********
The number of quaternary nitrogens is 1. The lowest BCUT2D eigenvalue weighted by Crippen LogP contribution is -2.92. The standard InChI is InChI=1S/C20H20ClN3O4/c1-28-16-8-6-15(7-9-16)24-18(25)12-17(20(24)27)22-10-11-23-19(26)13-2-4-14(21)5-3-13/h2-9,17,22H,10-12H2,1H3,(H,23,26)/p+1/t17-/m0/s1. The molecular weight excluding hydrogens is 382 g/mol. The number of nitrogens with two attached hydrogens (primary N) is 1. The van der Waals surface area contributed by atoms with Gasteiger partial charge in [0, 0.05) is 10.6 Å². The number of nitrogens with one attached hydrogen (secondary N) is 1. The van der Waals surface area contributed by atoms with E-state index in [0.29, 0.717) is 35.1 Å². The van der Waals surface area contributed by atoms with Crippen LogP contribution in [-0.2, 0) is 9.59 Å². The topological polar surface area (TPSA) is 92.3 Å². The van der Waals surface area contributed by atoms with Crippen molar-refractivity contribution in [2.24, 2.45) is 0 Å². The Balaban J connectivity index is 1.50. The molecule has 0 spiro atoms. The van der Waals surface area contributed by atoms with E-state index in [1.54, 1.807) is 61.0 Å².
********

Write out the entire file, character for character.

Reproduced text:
The number of quaternary nitrogens is 1. The lowest BCUT2D eigenvalue weighted by Crippen LogP contribution is -2.92. The standard InChI is InChI=1S/C20H20ClN3O4/c1-28-16-8-6-15(7-9-16)24-18(25)12-17(20(24)27)22-10-11-23-19(26)13-2-4-14(21)5-3-13/h2-9,17,22H,10-12H2,1H3,(H,23,26)/p+1/t17-/m0/s1. The molecular weight excluding hydrogens is 382 g/mol. The number of nitrogens with two attached hydrogens (primary N) is 1. The van der Waals surface area contributed by atoms with Gasteiger partial charge in [0, 0.05) is 10.6 Å². The number of nitrogens with one attached hydrogen (secondary N) is 1. The van der Waals surface area contributed by atoms with E-state index in [0.29, 0.717) is 35.1 Å². The van der Waals surface area contributed by atoms with Crippen LogP contribution in [-0.2, 0) is 9.59 Å². The topological polar surface area (TPSA) is 92.3 Å². The van der Waals surface area contributed by atoms with Crippen molar-refractivity contribution in [2.24, 2.45) is 0 Å². The Balaban J connectivity index is 1.50. The molecule has 0 spiro atoms. The van der Waals surface area contributed by atoms with E-state index in [1.54, 1.807) is 61.0 Å².